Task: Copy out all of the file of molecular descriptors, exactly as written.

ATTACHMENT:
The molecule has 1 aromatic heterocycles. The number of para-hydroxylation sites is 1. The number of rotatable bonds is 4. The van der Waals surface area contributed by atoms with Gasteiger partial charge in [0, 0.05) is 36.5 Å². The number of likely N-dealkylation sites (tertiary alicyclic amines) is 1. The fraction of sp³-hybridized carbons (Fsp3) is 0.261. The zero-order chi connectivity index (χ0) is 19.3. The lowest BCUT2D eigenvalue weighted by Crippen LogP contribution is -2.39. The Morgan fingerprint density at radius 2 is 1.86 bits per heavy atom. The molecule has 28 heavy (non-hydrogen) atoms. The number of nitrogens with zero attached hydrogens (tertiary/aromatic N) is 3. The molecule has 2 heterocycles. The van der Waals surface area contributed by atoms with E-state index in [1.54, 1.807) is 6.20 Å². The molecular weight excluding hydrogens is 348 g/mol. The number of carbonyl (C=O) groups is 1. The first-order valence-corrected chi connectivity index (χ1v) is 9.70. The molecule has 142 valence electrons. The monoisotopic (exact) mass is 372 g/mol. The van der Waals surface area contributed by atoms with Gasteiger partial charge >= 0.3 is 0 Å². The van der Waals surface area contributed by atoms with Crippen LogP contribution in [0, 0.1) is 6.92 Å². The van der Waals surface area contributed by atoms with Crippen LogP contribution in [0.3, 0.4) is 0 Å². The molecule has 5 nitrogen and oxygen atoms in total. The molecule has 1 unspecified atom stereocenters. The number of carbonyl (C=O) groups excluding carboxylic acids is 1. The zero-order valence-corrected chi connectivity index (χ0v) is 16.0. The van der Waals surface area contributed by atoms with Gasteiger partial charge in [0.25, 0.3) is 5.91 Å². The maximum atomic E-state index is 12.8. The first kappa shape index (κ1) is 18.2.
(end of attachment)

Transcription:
The molecule has 1 aromatic heterocycles. The number of para-hydroxylation sites is 1. The number of rotatable bonds is 4. The van der Waals surface area contributed by atoms with Gasteiger partial charge in [0, 0.05) is 36.5 Å². The number of likely N-dealkylation sites (tertiary alicyclic amines) is 1. The fraction of sp³-hybridized carbons (Fsp3) is 0.261. The zero-order chi connectivity index (χ0) is 19.3. The lowest BCUT2D eigenvalue weighted by Crippen LogP contribution is -2.39. The Morgan fingerprint density at radius 2 is 1.86 bits per heavy atom. The molecule has 28 heavy (non-hydrogen) atoms. The number of nitrogens with zero attached hydrogens (tertiary/aromatic N) is 3. The molecule has 2 heterocycles. The van der Waals surface area contributed by atoms with E-state index in [1.54, 1.807) is 6.20 Å². The molecular weight excluding hydrogens is 348 g/mol. The number of carbonyl (C=O) groups is 1. The first-order valence-corrected chi connectivity index (χ1v) is 9.70. The molecule has 142 valence electrons. The monoisotopic (exact) mass is 372 g/mol. The van der Waals surface area contributed by atoms with Gasteiger partial charge >= 0.3 is 0 Å². The van der Waals surface area contributed by atoms with Crippen LogP contribution in [0, 0.1) is 6.92 Å². The van der Waals surface area contributed by atoms with Crippen LogP contribution in [0.3, 0.4) is 0 Å². The molecule has 5 nitrogen and oxygen atoms in total. The molecule has 1 unspecified atom stereocenters. The number of carbonyl (C=O) groups excluding carboxylic acids is 1. The zero-order valence-corrected chi connectivity index (χ0v) is 16.0. The van der Waals surface area contributed by atoms with Gasteiger partial charge in [0.25, 0.3) is 5.91 Å². The maximum atomic E-state index is 12.8. The first kappa shape index (κ1) is 18.2.